Why am I so confident? Because the science has already been done, and this approach has been shown to improve global heart function. All of that was strangely absent from the article that started this marked slide in PPS, however.
Nonetheless, I waxed intellectual about this very issue on April 1st this year, and sadly it had little effect on the stock's PPS. Perhaps this was because I published on April Fool's day? Not sure, but the science is clear on AMR-001's prospects. CD34+ cells improve global heart function but not overall mortality.
Why CD34+ cells don't seem to improve your chances of dying following a heart attack is still an open question, and I said as much before. After making some calls to my cardio contacts following my last article, however, I got some interesting insights into this vexing problem.
Their humble opinion on this matter is that heart disease patients often fail to make requisite changes in their lifestyle over the long-term. While it's true that genetics play an important role in heart disease, it doesn't help being a chain smoker whose diet looks like it came straight from a fast food menu. And high stress jobs certainly don't help the matter.
My contacts seemed to largely echo the same opinion: people will swear to make all the necessary changes to get through the immediate danger, but once the danger has passed, they go right back to doing the things that got them into trouble in the first place.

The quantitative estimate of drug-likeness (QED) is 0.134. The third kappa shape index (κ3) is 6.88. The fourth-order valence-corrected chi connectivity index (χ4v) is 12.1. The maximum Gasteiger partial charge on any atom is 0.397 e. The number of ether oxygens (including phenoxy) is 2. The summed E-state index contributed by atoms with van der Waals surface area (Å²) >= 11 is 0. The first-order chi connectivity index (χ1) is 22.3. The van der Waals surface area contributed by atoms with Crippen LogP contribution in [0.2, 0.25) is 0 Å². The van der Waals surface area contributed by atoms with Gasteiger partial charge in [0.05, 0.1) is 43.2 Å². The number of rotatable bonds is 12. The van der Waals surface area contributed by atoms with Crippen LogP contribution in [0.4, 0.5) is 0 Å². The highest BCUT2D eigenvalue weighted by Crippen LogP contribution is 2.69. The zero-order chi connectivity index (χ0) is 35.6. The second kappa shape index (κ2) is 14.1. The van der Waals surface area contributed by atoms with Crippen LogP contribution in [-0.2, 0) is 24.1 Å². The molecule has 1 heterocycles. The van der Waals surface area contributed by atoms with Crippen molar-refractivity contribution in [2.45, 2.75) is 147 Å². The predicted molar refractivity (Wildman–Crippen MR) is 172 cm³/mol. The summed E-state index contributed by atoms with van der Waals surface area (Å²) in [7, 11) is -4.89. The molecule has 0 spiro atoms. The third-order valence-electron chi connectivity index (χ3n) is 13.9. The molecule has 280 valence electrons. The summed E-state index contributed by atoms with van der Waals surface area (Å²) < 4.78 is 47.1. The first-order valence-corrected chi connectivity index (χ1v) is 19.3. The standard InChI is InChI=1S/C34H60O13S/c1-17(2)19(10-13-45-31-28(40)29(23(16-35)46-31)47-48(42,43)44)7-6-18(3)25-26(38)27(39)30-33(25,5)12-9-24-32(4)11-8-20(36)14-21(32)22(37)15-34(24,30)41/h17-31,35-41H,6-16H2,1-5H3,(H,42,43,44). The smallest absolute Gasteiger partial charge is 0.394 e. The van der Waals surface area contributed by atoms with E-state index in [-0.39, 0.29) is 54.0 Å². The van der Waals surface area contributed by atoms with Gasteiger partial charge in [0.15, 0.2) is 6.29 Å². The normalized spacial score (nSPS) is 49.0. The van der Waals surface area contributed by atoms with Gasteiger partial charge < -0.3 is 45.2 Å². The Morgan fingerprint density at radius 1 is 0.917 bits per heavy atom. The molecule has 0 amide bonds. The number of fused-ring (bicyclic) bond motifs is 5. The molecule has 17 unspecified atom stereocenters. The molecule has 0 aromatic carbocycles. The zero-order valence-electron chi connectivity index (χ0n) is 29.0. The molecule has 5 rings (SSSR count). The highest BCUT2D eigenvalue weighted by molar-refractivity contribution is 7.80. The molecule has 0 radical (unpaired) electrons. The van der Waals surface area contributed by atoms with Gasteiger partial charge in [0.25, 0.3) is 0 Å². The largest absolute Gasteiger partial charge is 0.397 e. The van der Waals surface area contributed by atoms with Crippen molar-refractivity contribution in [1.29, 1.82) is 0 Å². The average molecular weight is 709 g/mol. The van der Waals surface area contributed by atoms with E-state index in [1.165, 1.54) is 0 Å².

In terms of stem cell therapies for heart patients, this means that mortality should probably be assessed in patients lacking confounding variables such as smoking, high stress levels, etc. And instead, mortality would best be assessed in patients that have modified their behavior following a heart attack. This is the only way to truly know if any type of stem cell can affect long-term survival rates.
Ok, so NeoStem's science is going to work? What are my options?
I think NeoStemers have a couple of different options here. The stock looks to be experiencing the January effect right now, meaning that people are dumping their shares to create a tax loss. I suspect this because the stock has continued to head south in the face of a strong sector wide rally over the last two weeks. So one option is clearly to sell your shares to create a loss, which might be advisable given that there are no near-term catalysts to reverse this trend.
Another option is to use this downtrend to dollar-cost average your position. I strongly suspect that NeoStem is going to be a winner in the first half of next year as AMR-001's data readout approaches. So tolerating a short-term paper loss might be a good idea in this case. It's rare in the biopharma world to have such strong indicators of a clinical trial's potential success as we have with AMR-001. Accumulation at depressed levels may thus be the best decision of all.
Disclosure: I am long NBS. I wrote this article myself, and it expresses my own opinions. I am not receiving compensation for it (other than from Seeking Alpha). I have no business relationship with any company whose stock is mentioned in this article.